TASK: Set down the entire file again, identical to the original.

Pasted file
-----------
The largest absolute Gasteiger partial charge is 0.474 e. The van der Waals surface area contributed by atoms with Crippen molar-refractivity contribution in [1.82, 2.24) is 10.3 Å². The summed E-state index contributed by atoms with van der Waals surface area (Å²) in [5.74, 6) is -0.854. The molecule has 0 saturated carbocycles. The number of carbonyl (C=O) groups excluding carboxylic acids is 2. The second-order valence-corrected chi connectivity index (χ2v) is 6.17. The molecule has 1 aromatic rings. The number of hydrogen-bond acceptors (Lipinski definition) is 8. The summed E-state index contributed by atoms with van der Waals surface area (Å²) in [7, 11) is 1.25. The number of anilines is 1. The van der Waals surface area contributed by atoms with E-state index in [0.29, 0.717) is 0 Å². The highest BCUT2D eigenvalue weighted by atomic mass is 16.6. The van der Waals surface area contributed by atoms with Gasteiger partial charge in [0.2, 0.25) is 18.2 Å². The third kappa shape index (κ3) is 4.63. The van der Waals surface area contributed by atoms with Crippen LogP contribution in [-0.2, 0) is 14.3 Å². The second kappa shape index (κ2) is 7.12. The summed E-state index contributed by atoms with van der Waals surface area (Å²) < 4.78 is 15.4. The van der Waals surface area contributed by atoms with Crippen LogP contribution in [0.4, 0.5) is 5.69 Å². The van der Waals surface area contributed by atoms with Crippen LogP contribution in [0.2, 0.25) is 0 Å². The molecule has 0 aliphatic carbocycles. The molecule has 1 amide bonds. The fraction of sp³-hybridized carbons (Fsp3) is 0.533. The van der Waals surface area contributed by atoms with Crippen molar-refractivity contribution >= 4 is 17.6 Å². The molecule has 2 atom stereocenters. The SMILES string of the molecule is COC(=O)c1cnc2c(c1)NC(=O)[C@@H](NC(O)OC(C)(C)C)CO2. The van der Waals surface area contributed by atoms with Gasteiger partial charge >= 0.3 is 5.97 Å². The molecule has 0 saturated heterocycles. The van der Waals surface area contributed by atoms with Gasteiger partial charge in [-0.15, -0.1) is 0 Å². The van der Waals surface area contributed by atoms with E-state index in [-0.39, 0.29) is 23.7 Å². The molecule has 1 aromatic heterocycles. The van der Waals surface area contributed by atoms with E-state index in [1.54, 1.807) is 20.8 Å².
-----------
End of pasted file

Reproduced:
The largest absolute Gasteiger partial charge is 0.474 e. The van der Waals surface area contributed by atoms with Crippen molar-refractivity contribution in [1.82, 2.24) is 10.3 Å². The summed E-state index contributed by atoms with van der Waals surface area (Å²) in [5.74, 6) is -0.854. The molecule has 0 saturated carbocycles. The number of carbonyl (C=O) groups excluding carboxylic acids is 2. The second-order valence-corrected chi connectivity index (χ2v) is 6.17. The molecule has 1 aromatic rings. The number of hydrogen-bond acceptors (Lipinski definition) is 8. The summed E-state index contributed by atoms with van der Waals surface area (Å²) in [7, 11) is 1.25. The number of anilines is 1. The van der Waals surface area contributed by atoms with E-state index in [0.29, 0.717) is 0 Å². The highest BCUT2D eigenvalue weighted by atomic mass is 16.6. The van der Waals surface area contributed by atoms with Gasteiger partial charge in [0.2, 0.25) is 18.2 Å². The third kappa shape index (κ3) is 4.63. The van der Waals surface area contributed by atoms with Crippen LogP contribution in [-0.2, 0) is 14.3 Å². The second kappa shape index (κ2) is 7.12. The summed E-state index contributed by atoms with van der Waals surface area (Å²) < 4.78 is 15.4. The van der Waals surface area contributed by atoms with Crippen LogP contribution in [0.4, 0.5) is 5.69 Å². The van der Waals surface area contributed by atoms with Crippen LogP contribution in [0.2, 0.25) is 0 Å². The molecule has 0 aliphatic carbocycles. The molecule has 1 amide bonds. The fraction of sp³-hybridized carbons (Fsp3) is 0.533. The van der Waals surface area contributed by atoms with Crippen molar-refractivity contribution >= 4 is 17.6 Å². The molecule has 2 atom stereocenters. The SMILES string of the molecule is COC(=O)c1cnc2c(c1)NC(=O)[C@@H](NC(O)OC(C)(C)C)CO2. The van der Waals surface area contributed by atoms with Gasteiger partial charge >= 0.3 is 5.97 Å². The molecule has 0 saturated heterocycles. The van der Waals surface area contributed by atoms with Gasteiger partial charge in [-0.15, -0.1) is 0 Å². The van der Waals surface area contributed by atoms with E-state index in [-0.39, 0.29) is 23.7 Å². The molecule has 1 aromatic heterocycles. The van der Waals surface area contributed by atoms with E-state index in [1.54, 1.807) is 20.8 Å².